In high school, Carl Laffoon had dreams of being a doctor. He started working as a paramedic, and before long was married with children. It was 20 years before Laffoon, in 2007, opened his own family practice/urgent care clinic in Tuttle, where he and two other providers see about 6,000 patients from Newcastle and Bridge Creek to Minco, Moore and south Oklahoma City.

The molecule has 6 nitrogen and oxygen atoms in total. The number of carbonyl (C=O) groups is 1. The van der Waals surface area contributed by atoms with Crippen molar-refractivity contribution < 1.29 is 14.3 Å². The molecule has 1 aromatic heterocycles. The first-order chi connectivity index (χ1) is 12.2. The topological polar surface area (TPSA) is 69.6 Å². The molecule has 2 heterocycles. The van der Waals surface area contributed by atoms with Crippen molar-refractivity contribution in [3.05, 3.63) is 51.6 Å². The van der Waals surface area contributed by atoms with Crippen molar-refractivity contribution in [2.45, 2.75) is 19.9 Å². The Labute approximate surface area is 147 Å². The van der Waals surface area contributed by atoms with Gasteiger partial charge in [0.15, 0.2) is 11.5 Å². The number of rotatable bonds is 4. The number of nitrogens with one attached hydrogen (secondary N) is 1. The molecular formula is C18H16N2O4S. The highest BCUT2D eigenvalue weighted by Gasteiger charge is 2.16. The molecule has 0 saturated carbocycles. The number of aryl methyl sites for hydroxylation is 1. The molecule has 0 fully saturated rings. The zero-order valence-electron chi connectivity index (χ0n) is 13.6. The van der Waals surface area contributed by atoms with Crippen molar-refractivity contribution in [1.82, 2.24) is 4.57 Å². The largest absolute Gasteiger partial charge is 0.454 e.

Laffoon never became a doctor. He’s a nurse practitioner, a registered nurse who holds master’s and doctorate degrees in advanced nursing. Oklahoma allows nurse practitioners to treat and diagnose patients, order tests and prescribe medications without collaborating with a physician. Most work with doctors in physician offices or hospitals, but they, like Laffoon, can work independently in almost any field, including family practice, pediatrics and women’s health. With health care reform — and the anticipated influx in 2014 of about 50 million previously uninsured patients — nurse practitioners are expected to fill a key role in aiding time-stressed doctors as physician extenders. According to the Oklahoma State Medical Association, the state already is short about 400 family physicians, while the shortage nationwide is expected to nearly triple to 46,000 by 2020. With rising malpractice insurance and lowered government reimbursements, fewer pursue medicine and most who do go into specialties or surgery to earn more, studies show. "As a primary care health provider, I see results,” said Laffoon, who worked years as an emergency/critical nurse and as a hospital executive. "Patients present with hypertension, high cholesterol and diabetes that was never diagnosed, and we can follow the standards of care and actually get it under control, and that feels good.